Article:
The meetings have lots of hugs, lots of tears, and some laughter. Enthusiastic applause breaks out when anyone shares a sobriety milestone — 27 days, 134 days, 9 months. One night’s discussion revolved around communication, another guilt and shame. The discussions are moderated by a rotating group of recovering addicts, parents, law enforcement officials, and addiction specialists.
Often, attendees share personal stories of struggle and success.
One addict, who used opiates for more than a decade said, “I put my mother through a tornado.”
Another: “Heroin grabs you by the soul.”
The first FAAD meeting was in January. Then, it was a handful of people who met at the Zepf Center to grieve together, support one another, and find comfort. It spread through social media and word of mouth and within a couple weeks, the gathering outgrew its original space.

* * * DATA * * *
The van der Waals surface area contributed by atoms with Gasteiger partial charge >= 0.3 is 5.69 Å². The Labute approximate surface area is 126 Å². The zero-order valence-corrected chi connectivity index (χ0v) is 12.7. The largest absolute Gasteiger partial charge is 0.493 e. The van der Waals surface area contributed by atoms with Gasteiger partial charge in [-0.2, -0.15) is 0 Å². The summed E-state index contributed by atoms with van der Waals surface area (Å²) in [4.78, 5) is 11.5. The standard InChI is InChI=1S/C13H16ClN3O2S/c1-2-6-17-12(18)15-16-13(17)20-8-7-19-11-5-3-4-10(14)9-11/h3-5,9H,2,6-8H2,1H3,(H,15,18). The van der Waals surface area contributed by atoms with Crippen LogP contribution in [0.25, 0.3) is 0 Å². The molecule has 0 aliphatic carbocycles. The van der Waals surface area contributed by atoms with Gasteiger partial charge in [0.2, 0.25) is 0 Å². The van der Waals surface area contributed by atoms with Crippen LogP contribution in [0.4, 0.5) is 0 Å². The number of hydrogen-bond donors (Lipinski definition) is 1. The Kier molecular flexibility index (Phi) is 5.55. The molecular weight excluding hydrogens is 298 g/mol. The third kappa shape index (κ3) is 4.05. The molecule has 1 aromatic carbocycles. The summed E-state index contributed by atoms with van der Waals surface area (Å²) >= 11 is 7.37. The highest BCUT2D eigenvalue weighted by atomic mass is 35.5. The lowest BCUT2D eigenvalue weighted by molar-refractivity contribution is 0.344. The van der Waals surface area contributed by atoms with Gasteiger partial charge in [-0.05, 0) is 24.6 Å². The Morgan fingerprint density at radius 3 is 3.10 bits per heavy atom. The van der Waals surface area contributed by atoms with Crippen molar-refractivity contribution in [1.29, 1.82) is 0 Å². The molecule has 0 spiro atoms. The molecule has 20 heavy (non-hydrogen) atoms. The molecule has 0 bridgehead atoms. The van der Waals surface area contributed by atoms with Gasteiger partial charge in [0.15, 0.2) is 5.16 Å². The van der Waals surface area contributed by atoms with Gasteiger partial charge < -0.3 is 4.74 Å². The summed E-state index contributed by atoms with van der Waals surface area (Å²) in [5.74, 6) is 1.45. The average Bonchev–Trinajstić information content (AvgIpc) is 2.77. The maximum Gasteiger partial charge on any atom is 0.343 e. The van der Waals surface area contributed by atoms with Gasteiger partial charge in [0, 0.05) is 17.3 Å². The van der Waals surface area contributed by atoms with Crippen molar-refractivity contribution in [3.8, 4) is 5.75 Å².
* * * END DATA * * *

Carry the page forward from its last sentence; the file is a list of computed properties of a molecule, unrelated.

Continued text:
Now they meet Tuesday nights at 7 p.m. in an auditorium at ProMedica Toledo Hospital and regularly draw 100 people. A second meeting now convenes at 7 p.m. Thursdays at Epworth United Methodist Church.
Mr. Lynn said his goals are to stay sober and start his recovery from scratch — go to meetings, find a counselor, and make it stick this time. He figures he missed something — a lesson, a strategy, something — the last time he tried to kick his addiction, but wants to try again.
He doesn’t want to live like this anymore, he said. He wants to do better.